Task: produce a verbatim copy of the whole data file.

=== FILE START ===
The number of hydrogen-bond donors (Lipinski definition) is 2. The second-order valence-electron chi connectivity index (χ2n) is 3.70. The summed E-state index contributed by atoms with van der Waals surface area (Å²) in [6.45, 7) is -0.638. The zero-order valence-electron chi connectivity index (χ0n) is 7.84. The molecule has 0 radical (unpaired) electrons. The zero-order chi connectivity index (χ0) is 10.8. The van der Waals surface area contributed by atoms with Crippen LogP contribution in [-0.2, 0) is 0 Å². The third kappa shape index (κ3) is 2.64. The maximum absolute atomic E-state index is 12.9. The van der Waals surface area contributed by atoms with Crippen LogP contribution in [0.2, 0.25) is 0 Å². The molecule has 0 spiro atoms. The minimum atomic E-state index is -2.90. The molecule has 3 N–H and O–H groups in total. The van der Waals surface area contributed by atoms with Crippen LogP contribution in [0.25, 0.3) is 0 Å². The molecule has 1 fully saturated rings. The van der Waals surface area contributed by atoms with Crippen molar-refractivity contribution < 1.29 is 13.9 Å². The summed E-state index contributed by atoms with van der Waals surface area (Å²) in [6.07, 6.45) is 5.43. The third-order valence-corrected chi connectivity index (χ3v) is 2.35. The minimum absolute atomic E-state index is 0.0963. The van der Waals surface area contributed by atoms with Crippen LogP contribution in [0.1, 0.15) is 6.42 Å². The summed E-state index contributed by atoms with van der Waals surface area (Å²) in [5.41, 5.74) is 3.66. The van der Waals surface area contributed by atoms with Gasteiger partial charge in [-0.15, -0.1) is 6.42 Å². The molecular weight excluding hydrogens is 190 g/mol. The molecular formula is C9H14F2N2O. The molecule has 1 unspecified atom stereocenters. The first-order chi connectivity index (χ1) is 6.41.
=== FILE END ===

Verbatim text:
The number of hydrogen-bond donors (Lipinski definition) is 2. The second-order valence-electron chi connectivity index (χ2n) is 3.70. The summed E-state index contributed by atoms with van der Waals surface area (Å²) in [6.45, 7) is -0.638. The zero-order valence-electron chi connectivity index (χ0n) is 7.84. The molecule has 0 radical (unpaired) electrons. The zero-order chi connectivity index (χ0) is 10.8. The van der Waals surface area contributed by atoms with Crippen LogP contribution in [-0.2, 0) is 0 Å². The third kappa shape index (κ3) is 2.64. The maximum absolute atomic E-state index is 12.9. The van der Waals surface area contributed by atoms with Crippen LogP contribution in [0.2, 0.25) is 0 Å². The molecule has 0 spiro atoms. The minimum atomic E-state index is -2.90. The molecule has 3 N–H and O–H groups in total. The van der Waals surface area contributed by atoms with Crippen LogP contribution in [0.25, 0.3) is 0 Å². The molecule has 1 fully saturated rings. The van der Waals surface area contributed by atoms with Crippen molar-refractivity contribution < 1.29 is 13.9 Å². The summed E-state index contributed by atoms with van der Waals surface area (Å²) in [6.07, 6.45) is 5.43. The third-order valence-corrected chi connectivity index (χ3v) is 2.35. The minimum absolute atomic E-state index is 0.0963. The van der Waals surface area contributed by atoms with Crippen LogP contribution in [0.1, 0.15) is 6.42 Å². The summed E-state index contributed by atoms with van der Waals surface area (Å²) in [5.41, 5.74) is 3.66. The van der Waals surface area contributed by atoms with Gasteiger partial charge in [-0.15, -0.1) is 6.42 Å². The molecular weight excluding hydrogens is 190 g/mol. The molecular formula is C9H14F2N2O. The molecule has 1 unspecified atom stereocenters. The first-order chi connectivity index (χ1) is 6.41.